People complain, with justification, that the enforcement of goaltender interference is inconsistent and almost arbitrary except in the most blatant of situations. That's true, but the fault lies within the rule and all its subsets and gray areas that go into making a black-and-white yes/ no (in this case, goal/ no goal) judgment call.

The ultimate purpose of reviews for goalie interference is, of course, to get the call right. In this year's NHL playoffs, I've seen reviews that took an incomplete look at the elements involved: For example, if an atttacking player is pushed into the goalie by a defender, that does NOT automatically mean that a resulting goal should count.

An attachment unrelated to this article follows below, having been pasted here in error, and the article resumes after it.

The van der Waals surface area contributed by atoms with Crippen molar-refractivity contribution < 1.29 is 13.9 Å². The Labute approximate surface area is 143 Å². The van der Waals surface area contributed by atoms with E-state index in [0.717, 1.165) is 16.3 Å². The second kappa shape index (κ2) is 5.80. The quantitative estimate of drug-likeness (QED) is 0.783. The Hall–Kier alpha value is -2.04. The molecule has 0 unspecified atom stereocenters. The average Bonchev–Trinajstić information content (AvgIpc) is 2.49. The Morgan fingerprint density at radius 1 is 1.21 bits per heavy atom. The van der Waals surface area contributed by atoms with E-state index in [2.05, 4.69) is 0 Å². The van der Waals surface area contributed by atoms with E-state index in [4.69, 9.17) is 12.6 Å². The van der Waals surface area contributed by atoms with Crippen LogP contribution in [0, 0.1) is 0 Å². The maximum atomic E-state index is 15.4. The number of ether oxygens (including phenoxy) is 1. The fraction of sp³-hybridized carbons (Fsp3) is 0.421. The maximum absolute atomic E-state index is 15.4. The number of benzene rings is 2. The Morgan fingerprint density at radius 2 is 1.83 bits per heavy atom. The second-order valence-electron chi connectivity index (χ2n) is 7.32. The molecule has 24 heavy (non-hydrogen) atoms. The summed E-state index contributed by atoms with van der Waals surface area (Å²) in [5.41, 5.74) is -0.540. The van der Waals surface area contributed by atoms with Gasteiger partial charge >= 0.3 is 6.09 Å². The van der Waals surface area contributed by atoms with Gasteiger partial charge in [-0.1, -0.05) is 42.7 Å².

Other elements matter, too: Even if the defender supplied the energy that created the goalie/attacker contact, did the attacking player have a reasonable chance to avoid or minimize the contact? Dino Ciccarelli and Theo Fleury, for example, had reps for turning the slightest nudge from a defender into an excuse to launch themselves into the goalie as if they were a bowling bowl launched into the head pin by famous pro bowler Mark Roth.

Sometimes, there are plays where the attacking player was legitimately shoved into the goalie with no embellishment of the contact but then uses it is an excuse to linger and linger some more inside the blue paint. In so doing, he prevents the goaltender from having a reasonable chance at attempting a save. Such a goal should NOT count, as the rules also require that the attacking player make a concerted effort to vacate the crease as soon as realistically possible.